Native Americans die younger than whites and other groups: Study

2021-11-29 18:36:50
Native Americans die younger than whites and other groups: Study

A recent study in the US has confirmed that Native Americans have a lower life expectancy compared to other racial groups, a product of historical traumas, including genocide, colonization and forced removal and assimilation by the US government.

For years, American Indian and Alaska Native people have been misclassified in death records, leading to significant underestimation of death rates and life expectancy.

The life disparities were presented in a study by the US Centers for Disease Control and Prevention (CDC), which was released this month using 2019 data.

It was the first comprehensive, national mortality assessment of the Native American population.

The study confirmed previous analyses and expanded on them, finding lower life expectancies for American Indian and Alaska Native people compared to white, Black and Hispanic people.

The findings paint a grim picture that's no surprise to Native Americans, who have seen too many lives cut short throughout their communities.

Overall, Native people had a life expectancy of 71 years, compared to Hispanic life expectancy of almost 82 years, whites at 78.8 years, and Blacks at 74.8 years, the study found.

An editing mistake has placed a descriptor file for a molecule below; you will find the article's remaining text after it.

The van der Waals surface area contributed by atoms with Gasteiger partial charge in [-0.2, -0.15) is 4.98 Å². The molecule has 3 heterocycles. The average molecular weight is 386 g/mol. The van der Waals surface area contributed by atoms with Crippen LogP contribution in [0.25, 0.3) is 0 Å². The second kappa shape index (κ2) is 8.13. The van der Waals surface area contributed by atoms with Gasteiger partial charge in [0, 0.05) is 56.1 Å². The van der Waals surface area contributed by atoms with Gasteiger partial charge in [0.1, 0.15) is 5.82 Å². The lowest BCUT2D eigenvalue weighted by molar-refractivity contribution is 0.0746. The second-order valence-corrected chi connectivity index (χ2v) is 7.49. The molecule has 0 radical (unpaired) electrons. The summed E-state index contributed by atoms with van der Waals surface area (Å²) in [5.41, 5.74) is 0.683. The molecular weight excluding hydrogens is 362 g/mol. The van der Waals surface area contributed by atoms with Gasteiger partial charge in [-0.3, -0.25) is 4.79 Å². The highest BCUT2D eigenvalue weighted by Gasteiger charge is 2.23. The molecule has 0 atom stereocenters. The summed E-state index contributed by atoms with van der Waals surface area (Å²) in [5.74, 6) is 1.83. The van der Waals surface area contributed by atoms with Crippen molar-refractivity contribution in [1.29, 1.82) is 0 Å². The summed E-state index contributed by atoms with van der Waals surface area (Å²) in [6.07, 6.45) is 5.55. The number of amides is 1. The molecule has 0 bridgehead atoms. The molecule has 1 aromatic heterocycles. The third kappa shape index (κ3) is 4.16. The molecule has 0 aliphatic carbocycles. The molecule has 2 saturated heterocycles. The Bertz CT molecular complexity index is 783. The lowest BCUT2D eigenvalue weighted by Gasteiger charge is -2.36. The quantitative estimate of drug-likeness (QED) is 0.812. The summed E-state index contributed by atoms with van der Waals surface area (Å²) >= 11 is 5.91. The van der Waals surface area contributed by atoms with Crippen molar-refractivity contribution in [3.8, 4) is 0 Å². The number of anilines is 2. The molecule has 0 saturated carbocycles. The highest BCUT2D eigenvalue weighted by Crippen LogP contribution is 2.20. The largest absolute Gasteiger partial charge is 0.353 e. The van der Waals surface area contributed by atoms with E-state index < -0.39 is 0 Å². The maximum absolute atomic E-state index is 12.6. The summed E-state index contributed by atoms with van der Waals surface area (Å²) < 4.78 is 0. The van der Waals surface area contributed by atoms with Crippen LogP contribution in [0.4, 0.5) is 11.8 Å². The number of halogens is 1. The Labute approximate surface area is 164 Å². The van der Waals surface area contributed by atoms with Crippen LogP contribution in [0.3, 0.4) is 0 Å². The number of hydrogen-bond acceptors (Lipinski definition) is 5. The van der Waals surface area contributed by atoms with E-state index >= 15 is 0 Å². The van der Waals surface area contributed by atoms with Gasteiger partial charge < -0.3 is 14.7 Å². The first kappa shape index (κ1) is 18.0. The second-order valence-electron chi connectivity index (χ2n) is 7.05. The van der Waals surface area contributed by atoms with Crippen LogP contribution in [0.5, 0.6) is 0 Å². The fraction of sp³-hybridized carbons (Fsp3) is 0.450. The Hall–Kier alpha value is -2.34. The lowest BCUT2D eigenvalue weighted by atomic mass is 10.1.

Heart disease was the leading cause of death for Native people that year, followed by cancer, accidents, chronic liver disease, and cirrhosis and chronic respiratory diseases.

Natives were also killed at five times the rate of white people, half the rate of Black people and more than twice the rate of Hispanic people.

Overall, Native men and boys had the lowest life expectancy at around 68 years, according to the study. That's a decade less than Hispanics, 7.7 years less than whites, and 2.7 years less than Blacks.

Native women and girls lived longer than males, around 74 years – but still significantly less than others: Their life expectancy was 9.4 years less than Hispanics, 6.3 years less than whites, and around 3 years less than Blacks.

Members of Native American tribes from the northeastern region of the United States gathered Thursday to mourn Indigenous people worldwide who've suffered centuries of racism and mistreatment.

The National Day of Mourning observance recalls the disease and oppression that European settlers brought to North America.

The annual observance takes place on Thanksgiving holiday. For many, rather than a celebration of peace and shared prosperity between Native Americans and European settlers, the holiday represents the dark shadow of genocide and the resilience of Native people.

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